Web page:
Three Unloved Funds Paying 6.9%+ Dividends
You know we’re in a pricey market when even obscure high-yield plays like closed-end funds (CEFs) are pricey!
But we can still find deals in this space, which is hands-down my favorite field in which to hunt for big payouts. In focus today: one totally overlooked fund (from an equally overlooked management firm) throwing off a hefty 7.6% dividend.
This deal can’t last—with yields so low on everything from government bonds to large cap stocks, investors will inevitably seek out this hidden high yielder. And we’ll be in with an early position when they do. (We’ll also delve into two other funds from the same management firm that you need to avoid at all costs.)
The Truth About CEF Discounts
If you’ve invested in CEFs before, you know that the discount to net asset value (NAV, or the value of the investments in a CEF’s portfolio) is a critical metric to watch. It measures the difference between a CEF’s portfolio value and the price at which it trades at on the market.
The upshot? You want to buy a CEF trading at a historically wide discount, then ride that closing “discount window” as it snaps shut, propelling the share price higher as it does.
Trouble is, in CEFs, as with everything else, there aren’t a lot of discounts to be found these days. With an average discount to NAV of just 1.7%, CEFs are actually priced much higher than they usually are. To see how expensive this pricing is, consider that over the last decade, CEFs have sported an average discount of 7%.
CEFs are going for higher valuations in part because of what they do: offer big income streams (CEFs currently yield 6.9% on average) in the middle of a “dividend drought.” It’s not easy to pull $690 a year (or $57.50 a month) of income from a $10,000 investment, but CEFs do that—and it’s a heck of a lot better than the S&P 500’s paltry $10.83 per month on that same $10K!
That, by the way, is why now is still a great time to buy CEFs: their outsized payouts are still more than enough to encourage investors to snap up these funds, causing their market prices to rise. Plus, many CEFs are well diversified, holding stocks and bonds in some of the best companies in the world. Finally, the best CEFs have been beating their indexes for years—another big reason to jump in.
But that doesn’t mean all CEFs are worth your attention. One company’s funds—including that cheap 7.6% yielder I mentioned off the top—have slipped below CEF investors’ radar, and that’s where our opportunity lies today.
The Aberdeen Chill
Aberdeen Standard Investments has been around since 2017, when Aberdeen Asset Management (a British financial firm) merged with Standard Life, one of the biggest insurers in Britain. Aberdeen’s CEFs are a small part of the $700 billion in assets it manages, although the total number of CEFs it offers—11 in total—is more than many other CEF issuers do.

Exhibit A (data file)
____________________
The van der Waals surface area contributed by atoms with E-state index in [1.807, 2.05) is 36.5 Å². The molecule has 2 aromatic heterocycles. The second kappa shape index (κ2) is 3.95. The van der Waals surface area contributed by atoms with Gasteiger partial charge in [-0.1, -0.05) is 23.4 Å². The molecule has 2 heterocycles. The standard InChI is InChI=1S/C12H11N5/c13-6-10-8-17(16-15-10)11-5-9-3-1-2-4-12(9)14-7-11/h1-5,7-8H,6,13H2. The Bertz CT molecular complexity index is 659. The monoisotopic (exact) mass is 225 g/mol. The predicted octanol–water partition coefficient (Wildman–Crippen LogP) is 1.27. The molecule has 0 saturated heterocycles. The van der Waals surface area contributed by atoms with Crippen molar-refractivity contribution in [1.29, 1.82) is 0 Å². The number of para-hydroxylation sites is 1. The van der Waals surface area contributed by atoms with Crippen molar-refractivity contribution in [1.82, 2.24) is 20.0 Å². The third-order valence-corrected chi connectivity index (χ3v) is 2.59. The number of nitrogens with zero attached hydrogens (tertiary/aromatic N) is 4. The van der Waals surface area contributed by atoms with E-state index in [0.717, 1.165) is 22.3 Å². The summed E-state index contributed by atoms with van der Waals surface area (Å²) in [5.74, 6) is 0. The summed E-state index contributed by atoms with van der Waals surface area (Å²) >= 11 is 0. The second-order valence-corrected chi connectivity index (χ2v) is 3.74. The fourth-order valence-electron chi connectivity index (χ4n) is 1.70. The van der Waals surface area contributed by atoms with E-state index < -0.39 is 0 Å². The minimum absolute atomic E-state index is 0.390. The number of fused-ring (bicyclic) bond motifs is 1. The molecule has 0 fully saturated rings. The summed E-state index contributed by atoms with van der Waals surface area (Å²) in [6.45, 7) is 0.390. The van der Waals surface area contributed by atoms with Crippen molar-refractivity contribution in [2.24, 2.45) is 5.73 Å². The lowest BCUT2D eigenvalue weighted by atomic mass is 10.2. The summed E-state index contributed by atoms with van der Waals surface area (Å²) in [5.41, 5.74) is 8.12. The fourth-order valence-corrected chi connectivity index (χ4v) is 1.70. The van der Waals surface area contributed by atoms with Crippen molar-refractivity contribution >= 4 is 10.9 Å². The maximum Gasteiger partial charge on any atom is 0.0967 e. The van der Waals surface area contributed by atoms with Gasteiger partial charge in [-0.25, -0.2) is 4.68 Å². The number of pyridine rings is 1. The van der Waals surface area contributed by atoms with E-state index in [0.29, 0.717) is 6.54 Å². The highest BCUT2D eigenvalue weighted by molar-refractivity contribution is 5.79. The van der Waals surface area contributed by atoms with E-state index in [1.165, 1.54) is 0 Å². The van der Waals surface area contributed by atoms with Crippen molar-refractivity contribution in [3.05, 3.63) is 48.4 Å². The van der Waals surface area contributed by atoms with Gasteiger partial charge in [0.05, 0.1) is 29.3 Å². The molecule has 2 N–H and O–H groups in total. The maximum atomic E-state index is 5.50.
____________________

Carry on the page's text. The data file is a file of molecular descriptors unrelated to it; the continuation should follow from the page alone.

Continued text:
Still, seven of those 11 funds are steeply discounted, with an average discount of 8.7% among them. That’s much bigger than the average CEF discount.
Part of this is a geographical accident: Aberdeen’s base in Britain might be turning off some investors; another part of this is geographical intention: five of the firm’s most discounted funds are focused on countries and regions that have gotten less investor enthusiasm in recent years—Australia, Japan and emerging markets among them.
3 Deep-Discounted Aberdeen Funds—1 Winner, 2 Losers
That regional bias explains the big discounts on the Aberdeen Emerging Markets Equity Income Fund (AEF) and Aberdeen Global Premier Properties Fund (AWP), which are trading 11.3% and 5.4% below NAV, respectively.
Just based on that, you’d think AEF, an equity fund whose portfolio includes large cap Asian giants like Samsung Electronics (SSNLF), Taiwan Semiconductor
But if we compare AEF’s NAV performance to emerging-market benchmark Vanguard FTSE Emerging Markets ETF (VWO)
As you can see, AEF’s portfolio has been in lockstep with the broader market for emerging-market investments, which you’d expect from a large cap–focused fund. But here’s the difference: its 7.6% income stream is miles ahead of VWO’s paltry 2% yield, so AEF buyers get a big slice of their return in cash. That, plus AEF’s 11.3% discount, makes it an extremely compelling option.
The same can’t be said for AWP, a 7.4% yielder with a real estate focus as part of its global strategy. But that hasn’t really been helping AWP: it’s far behind the SPDR Dow Jones Global Real Estate ETF (RWO)
If we pivot to one of Aberdeen’s most popular (and also international) funds, the 6.9%-yielding Aberdeen Total Dynamic Dividend Fund (AOD), we really see how a close look at CEFs separates the winners from losers, even when they’re run by the same firm!
AOD’s 9% discount is massive and surprising for a fund that has $1.1 billion in assets under management (relatively big for a CEF). But when we look at the fund’s recent performance, we see that this fund is discounted for a good reason.
AOD’s return is a fraction of that of a global stock index fund, making it an easy-to-resist CEF that deserves its unusually big discount.
The Bottom Line? AEF Is the Aberdeen Fund to Buy Now
The fact that AEF’s discount is even bigger than that of AOD, despite it closely tracking the index and paying out a generous income stream, shows how inefficient the CEF world can be. And that makes for a great opportunity to get into AEF before its 11.3% discount closes.
Michael Foster is the Lead Research Analyst for Contrarian Outlook. For more great income ideas, click here for our latest report “Indestructible Income: 5 Bargain Funds with Safe 7.3% Dividends.”